An effort to set a mandatory age limit for Wisconsin Supreme Court justices and local judges has divided Republicans who run the Legislature.
The bill, introduced by Wisconsin Rep. Nik Rettinger, R-Mukwonago, and Sen. Cory Tomczyk, R-Mosinee, would bar anyone who is age 75 or older from being elected or appointed to the Wisconsin Supreme Court, circuit courts or the state appeals court. The sole exception would allow temporary reserve judges to fill out interim terms even if they reach the cut-off age.
As he pitched the bill to his Assembly colleagues on Thursday, Rettinger, who is 33, cited former President John F. Kennedy’s Inaugural Address in 1961, in which Kennedy referred to “the torch” being passed to a new generation of Americans.
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“There is again now a growing desire from the public for another passage of the torch,” Rettinger said.
He also noted that Wisconsin voters had amended the state constitution in 1977 to authorize the Legislature to set age limits for justices and other judges, a vote he argued required lawmakers to act.
Rettinger said data from the National Center for State Courts shows 30 states have already set age limits for judges.
“As for some of our neighbors, data from the National Center for State Courts shows that Michigan and Minnesota both have an age cap of 70 years old,” Rettinger said.
Rettinger, who was first elected last year, said the bill won’t force sitting judges or justices out of office, because it provides a “glide path for someone turning 75 while currently in their term.”
Wisconsin Supreme Court Justice Ann Walsh Bradley, a member of the court’s new liberal majority, announced earlier this year she plans to run for another 10-year term in an election that will take place in April 2025. Bradley will turn 75 three months after her election, meaning she could serve on the court until she turns 85.
Rettinger referenced concerns his bill was aimed at forcing a liberal off the court with a joke on the Assembly floor.
“Believe it or not, Mr. Speaker, rumor has it that judicial elections have recently become a little more contentious here in Wisconsin,” Rettinger said. “I want to be clear to everyone in this body and to the public watching that none of our current state Supreme Court justices would be affected by this legislation should they seek reelection to office.”
While it’s rare for Republicans to break ranks on most of the bills that come up for votes in the Assembly, Rettinger’s plan was the exception to the rule. It passed the Assembly on a 53-44 vote, with 11 of the Assembly’s 64 Republicans joining Democrats to vote against it. Even one of the measure’s cosponsors, Rep. Jerry O’Connor, R-Fond Du Lac, voted against moving it to the Senate.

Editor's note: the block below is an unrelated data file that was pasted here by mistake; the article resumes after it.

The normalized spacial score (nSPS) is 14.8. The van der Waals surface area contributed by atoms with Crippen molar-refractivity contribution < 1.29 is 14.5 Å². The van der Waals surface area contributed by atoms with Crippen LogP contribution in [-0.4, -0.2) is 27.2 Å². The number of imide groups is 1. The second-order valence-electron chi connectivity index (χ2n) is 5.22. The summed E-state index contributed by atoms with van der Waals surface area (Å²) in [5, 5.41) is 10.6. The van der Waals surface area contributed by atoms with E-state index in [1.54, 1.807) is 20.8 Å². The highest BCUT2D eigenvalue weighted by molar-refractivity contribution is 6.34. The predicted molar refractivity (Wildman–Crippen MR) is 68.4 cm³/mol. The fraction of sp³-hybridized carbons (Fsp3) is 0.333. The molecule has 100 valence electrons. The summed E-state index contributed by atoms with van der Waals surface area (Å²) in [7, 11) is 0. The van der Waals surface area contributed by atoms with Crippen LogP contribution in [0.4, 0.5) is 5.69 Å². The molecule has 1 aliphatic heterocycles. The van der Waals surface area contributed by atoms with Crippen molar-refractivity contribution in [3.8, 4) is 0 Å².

Rep. Ron Tusler, R-Harrison, who sided with the Democratic members of the Assembly Committee on Campaigns and Elections opposing the legislation days earlier, also voted against it on the Assembly floor.
Tusler said 75 is “too young.” He referenced former U.S. Supreme Court Chief Justice William Rhenquist served until his death at the age of 80 and Justice Clarence Thomas is currently serving on the court at age 75.
“That means that he can serve right now in the United States Supreme Court,” Tusler said. “But he couldn’t come back to Wisconsin and run for a local judge.”
Tusler said he knows “there’s a requirement that we set a number at some point” but called 75 an arbitrary number for judges and justices being asked to make complicated and difficult decisions on the court.
“I just worry not only about my judges in my county, but your judges, too,” Tusler said. “Do any of you have a judge over 75 that’s going to look at this and say, ‘Hey, am I incompetent in your eyes?’ I think you might.”
The idea of creating an “age cap” for Supreme Court justices in Wisconsin goes back years. In 2014, former state Rep. Dean Knudson, a Republican from Hudson, announced plans for a bill setting a mandatory retirement age of 17 for members of the state’s high court. At the time, former state Supreme Court Chief Justice Shirley Abrahamson, a liberal, was 80.
When asked about setting age limits for federal elected and appointed offices, most Americans favor the idea. A survey by the Pew Research Center released in October found 82 percent of Democrats and 68 percent of Republicans favored setting age limits for U.S. Supreme Court Justices.
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